Administering Medication at School
  • Develop a plan to ensure that medication is administered in accordance with doctor's recommendation
  • Include this plan in the child's IEP
  • Maintain child and parent rights to medical confidentiality

Researchers believe that psychostimulants affect the portion of the brain that is responsible for producing neurotransmitters. Neurotransmitters are chemical agents at nerve endings that help electrical impulses travel among nerve cells. Neurotransmitters are responsible for helping people attend to important aspects of their environment. The appropriate medication stimulates these underfunctioning chemicals to produce extra neurotransmitters, thus increasing the child's capacity to pay attention, control impulses, and reduce hyperactivity. Medication necessary to achieve this typically requires multiple doses throughout the day, as an individual dose of the medication lasts for a short time (1 to 4 hours). However, slow- or timed-release forms of the medication (for example, Concerta) may allow a child with ADHD to continue to benefit from medication over a longer period of time. Doctors, teachers, and parents should communicate openly about the child's behavior and disposition in order to get the dosage and schedule to a point where the child can perform optimally in both academic and social settings, while keeping side effects to a minimum. If it is determined that the child should receive medication during the school day, it is important to develop a plan to ensure that medication is administered in accordance with the plan. Such a plan would be an appropriate component of the child's IEP. In addition, schools must ensure that the child's and parent's rights to medical confidentiality are maintained.

Although the positive effects of the stimulant medication are immediate, all medications have side effects. Adjusting the dosage of the medicine can diminish some of these side effects. Some of the more common side effects include insomnia, nervousness, headaches, and weight loss. In fewer cases, subjects have reported slowed growth, tic disorders, and problems with thinking or with social interaction (Gadow, Sverd, Sprafkin, Nolan, & Ezor, 1995). Medication also can be expensive, depending upon the medicine prescribed, the frequency of administration, and the subsequent frequency of refills. Stimulant medicines do not "normalize" the entire range of behavior problems, and children under treatment may still manifest higher levels of behavioral problems than their peers (DHHS, 1999). Nonetheless, the American Academy of Pediatrics (AAP) finds that at least 80 percent of children will respond to one of the stimulants if they are administered in a systematic way. Under medical care, children who fail to show positive effects or who experience intolerable side effects on one type of medication may find another medication helpful. The AAP reports that children who do not respond to one medication may have a positive response to an alternative medication, and concludes that stimulants may be a safe and effective way to treat ADHD in children (AAP, 2001).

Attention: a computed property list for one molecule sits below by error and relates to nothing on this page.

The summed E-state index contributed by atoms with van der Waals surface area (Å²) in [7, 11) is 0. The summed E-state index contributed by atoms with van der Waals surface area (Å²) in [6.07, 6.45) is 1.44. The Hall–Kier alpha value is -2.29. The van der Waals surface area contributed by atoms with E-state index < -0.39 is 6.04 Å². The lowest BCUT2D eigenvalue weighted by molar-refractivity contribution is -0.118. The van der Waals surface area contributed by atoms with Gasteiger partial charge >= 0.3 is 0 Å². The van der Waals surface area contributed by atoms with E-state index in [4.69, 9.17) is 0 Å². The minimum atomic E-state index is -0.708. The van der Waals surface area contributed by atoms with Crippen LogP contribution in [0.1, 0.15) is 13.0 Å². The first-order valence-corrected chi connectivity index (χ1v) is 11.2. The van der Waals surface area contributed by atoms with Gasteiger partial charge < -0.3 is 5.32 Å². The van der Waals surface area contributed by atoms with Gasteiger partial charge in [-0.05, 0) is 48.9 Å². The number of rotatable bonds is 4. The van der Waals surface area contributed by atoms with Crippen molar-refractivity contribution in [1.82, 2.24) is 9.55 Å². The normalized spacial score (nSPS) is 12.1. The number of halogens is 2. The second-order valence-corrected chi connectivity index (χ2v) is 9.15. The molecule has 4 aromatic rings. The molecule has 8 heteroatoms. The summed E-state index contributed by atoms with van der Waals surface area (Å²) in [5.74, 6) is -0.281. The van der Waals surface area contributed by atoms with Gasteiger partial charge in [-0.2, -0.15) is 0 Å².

In January 2003, a new type of nonstimulant medication for the treatment of children and adults with ADHD was approved by the FDA. Atomoxetine, also known as Straterra, may be prescribed by physicians in some cases.

Multimodal Approaches

Research indicates that for many children the best way to mitigate symptoms of ADHD is the use of a combined approach. A recent study by the NIMH-the Multimodal Treatment Study of Children with ADHD (MTA)-is the longest and most thorough study of the effects of ADHD interventions (MTA Cooperative Group, 1999a, 1999b). The study followed 579 children between the ages of 7 and 10 at six sites nationwide and in Canada. The researchers compared the effects of four interventions: medication provided by the researchers, behavioral intervention, a combination of medication and behavioral intervention, and no-intervention community care (i.e., typical medical care provided in the community).